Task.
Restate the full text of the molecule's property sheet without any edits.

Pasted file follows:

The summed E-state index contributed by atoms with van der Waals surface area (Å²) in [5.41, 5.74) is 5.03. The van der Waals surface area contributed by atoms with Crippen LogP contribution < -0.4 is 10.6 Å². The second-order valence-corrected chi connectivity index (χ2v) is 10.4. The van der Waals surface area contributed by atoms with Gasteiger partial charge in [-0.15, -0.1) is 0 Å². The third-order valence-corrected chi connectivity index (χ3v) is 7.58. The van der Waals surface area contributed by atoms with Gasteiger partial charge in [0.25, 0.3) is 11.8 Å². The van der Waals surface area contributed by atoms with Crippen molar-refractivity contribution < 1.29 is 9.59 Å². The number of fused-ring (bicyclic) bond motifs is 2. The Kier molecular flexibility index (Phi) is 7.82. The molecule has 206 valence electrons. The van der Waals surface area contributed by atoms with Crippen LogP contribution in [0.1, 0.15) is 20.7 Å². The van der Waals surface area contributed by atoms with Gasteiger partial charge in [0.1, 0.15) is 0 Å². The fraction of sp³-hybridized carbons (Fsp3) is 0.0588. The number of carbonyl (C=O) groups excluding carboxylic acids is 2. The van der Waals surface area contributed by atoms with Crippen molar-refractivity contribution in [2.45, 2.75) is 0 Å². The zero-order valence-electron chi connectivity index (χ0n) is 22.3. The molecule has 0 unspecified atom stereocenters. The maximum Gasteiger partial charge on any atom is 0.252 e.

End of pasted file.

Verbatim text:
The summed E-state index contributed by atoms with van der Waals surface area (Å²) in [5.41, 5.74) is 5.03. The van der Waals surface area contributed by atoms with Crippen LogP contribution < -0.4 is 10.6 Å². The second-order valence-corrected chi connectivity index (χ2v) is 10.4. The van der Waals surface area contributed by atoms with Gasteiger partial charge in [-0.15, -0.1) is 0 Å². The third-order valence-corrected chi connectivity index (χ3v) is 7.58. The van der Waals surface area contributed by atoms with Gasteiger partial charge in [0.25, 0.3) is 11.8 Å². The van der Waals surface area contributed by atoms with Crippen molar-refractivity contribution < 1.29 is 9.59 Å². The number of fused-ring (bicyclic) bond motifs is 2. The Kier molecular flexibility index (Phi) is 7.82. The molecule has 206 valence electrons. The van der Waals surface area contributed by atoms with Crippen LogP contribution in [0.1, 0.15) is 20.7 Å². The van der Waals surface area contributed by atoms with Gasteiger partial charge in [0.1, 0.15) is 0 Å². The fraction of sp³-hybridized carbons (Fsp3) is 0.0588. The number of carbonyl (C=O) groups excluding carboxylic acids is 2. The van der Waals surface area contributed by atoms with Crippen molar-refractivity contribution in [2.45, 2.75) is 0 Å². The zero-order valence-electron chi connectivity index (χ0n) is 22.3. The molecule has 0 unspecified atom stereocenters. The maximum Gasteiger partial charge on any atom is 0.252 e.